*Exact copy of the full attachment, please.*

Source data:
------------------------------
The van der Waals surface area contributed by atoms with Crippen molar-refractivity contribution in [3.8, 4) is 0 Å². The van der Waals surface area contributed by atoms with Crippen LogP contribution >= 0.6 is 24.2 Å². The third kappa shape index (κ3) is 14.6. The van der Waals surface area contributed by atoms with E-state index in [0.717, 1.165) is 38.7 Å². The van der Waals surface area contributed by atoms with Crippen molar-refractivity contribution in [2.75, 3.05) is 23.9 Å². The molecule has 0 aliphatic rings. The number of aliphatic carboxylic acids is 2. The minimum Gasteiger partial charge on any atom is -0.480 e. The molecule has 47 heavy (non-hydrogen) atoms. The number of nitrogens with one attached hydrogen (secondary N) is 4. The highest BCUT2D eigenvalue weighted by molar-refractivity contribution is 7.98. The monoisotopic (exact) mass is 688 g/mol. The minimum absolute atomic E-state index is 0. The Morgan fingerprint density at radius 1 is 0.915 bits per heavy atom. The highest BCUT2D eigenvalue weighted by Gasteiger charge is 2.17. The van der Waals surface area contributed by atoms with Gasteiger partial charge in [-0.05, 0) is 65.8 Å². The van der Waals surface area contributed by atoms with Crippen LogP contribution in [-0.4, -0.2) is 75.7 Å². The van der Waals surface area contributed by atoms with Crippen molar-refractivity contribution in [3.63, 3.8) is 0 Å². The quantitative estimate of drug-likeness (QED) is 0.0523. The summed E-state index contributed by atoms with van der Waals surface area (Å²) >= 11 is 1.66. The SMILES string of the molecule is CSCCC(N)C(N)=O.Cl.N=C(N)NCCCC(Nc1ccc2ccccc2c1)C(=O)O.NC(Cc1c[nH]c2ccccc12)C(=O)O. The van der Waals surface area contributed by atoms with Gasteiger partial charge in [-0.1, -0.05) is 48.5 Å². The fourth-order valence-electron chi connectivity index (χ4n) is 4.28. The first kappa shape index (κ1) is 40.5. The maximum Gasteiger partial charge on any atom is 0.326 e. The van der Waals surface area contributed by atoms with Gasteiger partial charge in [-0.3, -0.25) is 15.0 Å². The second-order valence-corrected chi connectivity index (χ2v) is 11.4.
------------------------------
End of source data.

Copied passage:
The van der Waals surface area contributed by atoms with Crippen molar-refractivity contribution in [3.8, 4) is 0 Å². The van der Waals surface area contributed by atoms with Crippen LogP contribution >= 0.6 is 24.2 Å². The third kappa shape index (κ3) is 14.6. The van der Waals surface area contributed by atoms with E-state index in [0.717, 1.165) is 38.7 Å². The van der Waals surface area contributed by atoms with Crippen molar-refractivity contribution in [2.75, 3.05) is 23.9 Å². The molecule has 0 aliphatic rings. The number of aliphatic carboxylic acids is 2. The minimum Gasteiger partial charge on any atom is -0.480 e. The molecule has 47 heavy (non-hydrogen) atoms. The number of nitrogens with one attached hydrogen (secondary N) is 4. The highest BCUT2D eigenvalue weighted by molar-refractivity contribution is 7.98. The monoisotopic (exact) mass is 688 g/mol. The minimum absolute atomic E-state index is 0. The Morgan fingerprint density at radius 1 is 0.915 bits per heavy atom. The highest BCUT2D eigenvalue weighted by Gasteiger charge is 2.17. The van der Waals surface area contributed by atoms with Gasteiger partial charge in [-0.05, 0) is 65.8 Å². The van der Waals surface area contributed by atoms with Crippen LogP contribution in [-0.4, -0.2) is 75.7 Å². The van der Waals surface area contributed by atoms with Crippen molar-refractivity contribution in [3.63, 3.8) is 0 Å². The quantitative estimate of drug-likeness (QED) is 0.0523. The summed E-state index contributed by atoms with van der Waals surface area (Å²) >= 11 is 1.66. The SMILES string of the molecule is CSCCC(N)C(N)=O.Cl.N=C(N)NCCCC(Nc1ccc2ccccc2c1)C(=O)O.NC(Cc1c[nH]c2ccccc12)C(=O)O. The van der Waals surface area contributed by atoms with Gasteiger partial charge in [-0.1, -0.05) is 48.5 Å². The fourth-order valence-electron chi connectivity index (χ4n) is 4.28. The first kappa shape index (κ1) is 40.5. The maximum Gasteiger partial charge on any atom is 0.326 e. The van der Waals surface area contributed by atoms with Gasteiger partial charge in [-0.3, -0.25) is 15.0 Å². The second-order valence-corrected chi connectivity index (χ2v) is 11.4.